I think of my poor sister who was mentally ill and horribly afflicted by demons and voices who spoke to her, haunted her and robbed her increasingly of any touch with reality. Ultimately her life ended tragically when she died in a fire. She was surely among the last. But she loved God and wanted desperately to get well. The day after she died I offered Mass for her and I heard her speak to me in the depth of my heart and she said “I’m OK now, Charlie.” And somehow I knew that God was taking care of her, purifying and clearing her mind. And I also knew that she who was among the last but believed, I would one day see as among the first in the glory of heaven (pray God I get there). I suspect that she will be closest to the throne and that I, who have been among the first here in this world will have a “mansion” far less spacious than hers.

I am consoled for my sister’s sake and also for those who, unlike me, live in great poverty in other parts of the world. The bounty of American living is but a dream to them. Perhaps there is war. Perhaps there is famine or natural disaster. Perhaps they are victims of despotic and corrupt governments. They are less free, less blessed, in greater stress and often in desperate need. They are among the “last” in this world. But, if they have faith, they will be blessed to be among the first in the great reversal that is coming when the Kingdom fully breaks in. Faith IS essential. Jesus did not say all the last shall be first but that many  who are last shall be first. I am sure that it is living faith that makes the difference.

But I am also challenged. I am among those who are first. What does this say for me in the great reversal that is coming upon this world? I have good health, I enjoy bountiful blessings. I am more blessed that I deserve. I live in the greatest, richest, and most powerful country in the world. My needs are largely provided for. I am here in my air-conditioned room with time enough to write and ponder things far beyond mere subsistence. I am surely among the first, the rich. Even the poorest in this country are blessed compared to many others in the world. Where shall I be when the first trumpet sounds, when the great reversal sets in?

Not everything is as it appears. We crave wealth, power and access and call it a blessing. We want to be first. But God warns it may well be a curse: Those who want to be rich are falling into temptation and into a trap and into many foolish and harmful desires, which plunge them into ruin and destruction. For the love of money is the root of all evils, and some people in their desire for it have strayed from the faith and have pierced themselves with many pains. (1 Tim 6:9-10). Knowing  this and other texts like it, we still want to be rich, on top, first. We are very obtuse.

And so, I must say I am challenged. I am not defeated however or fatalistic. God has not utterly forsaken the “first.” He has left us a way and given us instruction on how to avoid the “curse”  of our wealth and good fortune. Simply put, that we should use our status as “first” to bless others. That our many gifts would be placed at the service of the human family. A few texts come to mind:

  1. [Jesus said], “I tell you, make friends for yourselves with deceitful wealth,  so that when it fails, they [likely the poor whom we befriended] will welcome you into eternal dwellings.” (Luke 16:9)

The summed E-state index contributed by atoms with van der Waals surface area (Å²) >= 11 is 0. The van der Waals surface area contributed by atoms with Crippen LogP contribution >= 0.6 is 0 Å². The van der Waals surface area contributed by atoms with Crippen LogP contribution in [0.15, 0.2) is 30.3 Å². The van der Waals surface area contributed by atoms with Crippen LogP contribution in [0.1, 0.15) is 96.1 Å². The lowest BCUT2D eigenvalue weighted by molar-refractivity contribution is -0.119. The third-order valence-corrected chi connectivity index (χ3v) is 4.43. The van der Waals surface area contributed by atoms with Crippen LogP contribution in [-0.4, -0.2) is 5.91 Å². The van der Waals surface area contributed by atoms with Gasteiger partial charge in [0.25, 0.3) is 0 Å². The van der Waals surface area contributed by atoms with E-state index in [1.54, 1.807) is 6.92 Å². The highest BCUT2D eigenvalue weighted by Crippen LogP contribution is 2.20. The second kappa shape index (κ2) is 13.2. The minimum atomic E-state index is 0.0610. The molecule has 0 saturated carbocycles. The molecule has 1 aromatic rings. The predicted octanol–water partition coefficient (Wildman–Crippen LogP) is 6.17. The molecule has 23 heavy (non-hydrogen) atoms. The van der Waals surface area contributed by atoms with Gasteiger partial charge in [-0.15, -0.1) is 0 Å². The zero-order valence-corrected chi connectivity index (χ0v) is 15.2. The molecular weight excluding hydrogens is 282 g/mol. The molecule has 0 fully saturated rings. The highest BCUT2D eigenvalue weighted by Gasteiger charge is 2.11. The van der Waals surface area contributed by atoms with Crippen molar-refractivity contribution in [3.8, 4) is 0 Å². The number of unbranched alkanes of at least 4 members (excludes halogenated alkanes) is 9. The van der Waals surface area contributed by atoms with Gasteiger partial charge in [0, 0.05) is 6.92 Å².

2. Tell the rich in the present age not to be proud and not to rely on so uncertain a thing as wealth but rather on God, who richly provides us with all things for our enjoyment. Tell them to do good, to be rich in good works, to be generous, ready to share, thus accumulating as treasure a good foundation for the future, so as to win the life that is true life. (1 Tim 6:17-19)

And so it is that the Lord tells us who are “cursed” to be first to store up our true treasure in heaven (Matt 6:19). Of course we do not store up our treasure in heaven by putting it in a balloon or rocket. Rather we store it up by generously dispensing it to the poor. Perhaps by simple gift, or by providing  jobs and economic opportunity for others. Perhaps by sharing our gifts of knowledge, or time or other talents. In so doing perhaps our curse of being among the first will be overcome and the challenge will be met.

The great reversal is coming! Where will I be when the first trumpet sounds?

This Chant of the funeral Mass  refers to the great reversal but prays that the deceased will be found with Lazarus who once was poor. The text says: In paradisum deducant te Angeli; in tuo adventu suscipiant te martyres, et perducant te in civitatem sanctam Ierusalem. Chorus angelorum te suscipiat, et cum Lazaro quondam paupere æternam habeas requiem.(May the angels lead you to paradise and at your coming may the martyrs receive you and may they lead you into the Holy City Jerusalem. May a choir of Angels receive you and with Lazarus who once was poor, may you have eternal rest).

The Strangest Idol of All

There is a passage in the Gospels that breaks conventions and cuts to the core of what has come to be called the “Social Gospel.”  Before looking at the passage we need to define “Social Gospel.” The phrase “Social Gospel” emerged in the Protestant denominations but has also come to be used in Catholic circles as well. Basically defined the Social Gospel is an intellectual movement that was most prominent in the late 19th century and early 20th century. The movement applied Christian ethics to societal problems especially injustice, inequality, alcoholism, crime, racial tensions, slums, child labor, labor unions, poor schools, and the danger of war.  Basically stated, if faith was to be real it must address these issues and be relevant to those who suffer these maladies.